doi =		{10.4230/LIPIcs.OPODIS.2020.18},
  annote =	{Keywords: Wait-freedom, Set agreement, Weak symmetry breaking, Impossibility proofs}
}
Document
Approximate Majority with Catalytic Inputs

Authors: Talley Amir, James Aspnes, and John Lazarsfeld


Abstract
Population protocols [Dana Angluin et al., 2006] are a class of algorithms for modeling distributed computation in networks of finite-state agents communicating through pairwise interactions. Their suitability for analyzing numerous chemical processes has motivated the adaptation of the original population protocol framework to better model these chemical systems. In this paper, we further the study of two such adaptations in the context of solving approximate majority: persistent-state agents (or catalysts) and spontaneous state changes (or leaks). Based on models considered in recent protocols for populations with persistent-state agents [Bartlomiej Dudek and Adrian Kosowski, 2018; Alistarh et al., 2017; Dan Alistarh et al., 2020], we assume a population with n catalytic input agents and m worker agents, and the goal of the worker agents is to compute some predicate over the states of the catalytic inputs. We call this model the Catalytic Input (CI) model. For m = Θ(n), we show that computing the parity of the input population with high probability requires at least Ω(n²) total interactions, demonstrating a strong separation between the CI model and the standard population protocol model. On the other hand, we show that the simple third-state dynamics [Angluin et al., 2008; Perron et al., 2009] for approximate majority in the standard model can be naturally adapted to the CI model: we present such a constant-state protocol for the CI model that solves approximate majority in O(n log n) total steps with high probability when the input margin is Ω(√{n log n}). We then show the robustness of third-state dynamics protocols to the transient leaks events introduced by [Alistarh et al., 2017; Dan Alistarh et al., 2020]. In both the original and CI models, these protocols successfully compute approximate majority with high probability in the presence of leaks occurring at each step with probability β ≤ O(√{n log n}/n). The resilience of these dynamics to leaks exhibits similarities to previous work involving Byzantine agents, and we define and prove a notion of equivalence between the two.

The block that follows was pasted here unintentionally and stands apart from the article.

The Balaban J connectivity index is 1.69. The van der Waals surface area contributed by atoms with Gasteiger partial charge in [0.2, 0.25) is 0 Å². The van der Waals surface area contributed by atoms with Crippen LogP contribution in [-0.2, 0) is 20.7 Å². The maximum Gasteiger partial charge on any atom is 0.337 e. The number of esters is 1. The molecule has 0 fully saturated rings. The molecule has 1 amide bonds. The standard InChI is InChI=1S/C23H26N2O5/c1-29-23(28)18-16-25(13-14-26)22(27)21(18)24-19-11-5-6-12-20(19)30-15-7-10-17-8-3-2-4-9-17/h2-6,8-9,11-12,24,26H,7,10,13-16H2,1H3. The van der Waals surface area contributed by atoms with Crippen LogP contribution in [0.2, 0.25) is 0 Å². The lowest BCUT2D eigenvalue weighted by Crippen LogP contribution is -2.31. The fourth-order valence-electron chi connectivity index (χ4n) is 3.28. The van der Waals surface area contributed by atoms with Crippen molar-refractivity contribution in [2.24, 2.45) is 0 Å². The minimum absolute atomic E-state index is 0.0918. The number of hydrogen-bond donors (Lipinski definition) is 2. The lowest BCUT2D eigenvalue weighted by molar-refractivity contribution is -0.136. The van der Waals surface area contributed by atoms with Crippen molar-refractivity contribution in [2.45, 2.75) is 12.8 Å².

Cite as

Talley Amir, James Aspnes, and John Lazarsfeld. Approximate Majority with Catalytic Inputs. In 24th International Conference on Principles of Distributed Systems (OPODIS 2020). Leibniz International Proceedings in Informatics (LIPIcs), Volume 184, pp. 19:1-19:16, Schloss Dagstuhl - Leibniz-Zentrum für Informatik (2021)


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@InProceedings{amir_et_al:LIPIcs.OPODIS.2020.19,
  author =	{Amir, Talley and Aspnes, James and Lazarsfeld, John},
  title =	{{Approximate Majority with Catalytic Inputs}},
  booktitle =	{24th International Conference on Principles of Distributed Systems (OPODIS 2020)},
  pages =	{19:1--19:16},
  series =	{Leibniz International Proceedings in Informatics (LIPIcs)},
  ISBN =	{978-3-95977-176-4},
  ISSN =	{1868-8969},
  year =	{2021},
  volume =	{184},
  editor =	{Bramas, Quentin and Oshman, Rotem and Romano, Paolo},
  publisher =	{Schloss Dagstuhl -- Leibniz-Zentrum f{\"u}r Informatik},
  address =	{Dagstuhl, Germany},
  URL =		{https://drops.dagstuhl.de/entities/document/10.4230/LIPIcs.OPODIS.2020.19},
  URN =		{urn:nbn:de:0030-drops-135040},
  doi =		{10.4230/LIPIcs.OPODIS.2020.19},
  annote =	{Keywords: population protocols, approximate majority, catalysts, leaks, lower bound}
}
Document
Distributed Runtime Verification Under Partial Synchrony

Authors: Ritam Ganguly, Anik Momtaz, and Borzoo Bonakdarpour


Abstract
In this paper, we study the problem of runtime verification of distributed applications that do not share a global clock with respect to specifications in the linear temporal logics (LTL). Our proposed method distinguishes from the existing work in three novel ways. First, we make a practical assumption that the distributed system under scrutiny is augmented with a clock synchronization algorithm that guarantees bounded clock skew among all processes. Second, we do not make any assumption about the structure of predicates that form LTL formulas. This relaxation allows us to monitor a wide range of applications that was not possible before. Subsequently, we propose a distributed monitoring algorithm by employing SMT solving techniques. Third, given the fact that distributed applications nowadays run on massive cloud services, we extend our solution to a parallel monitoring algorithm to utilize the available computing infrastructure. We report on rigorous synthetic as well as real-world case studies and demonstrate that scalable online monitoring of distributed applications is within our reach.

Cite as

Ritam Ganguly, Anik Momtaz, and Borzoo Bonakdarpour. Distributed Runtime Verification Under Partial Synchrony. In 24th International Conference on Principles of Distributed Systems (OPODIS 2020). Leibniz International Proceedings in Informatics (LIPIcs), Volume 184, pp. 20:1-20:17, Schloss Dagstuhl - Leibniz-Zentrum für Informatik (2021)


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@InProceedings{ganguly_et_al:LIPIcs.OPODIS.2020.20,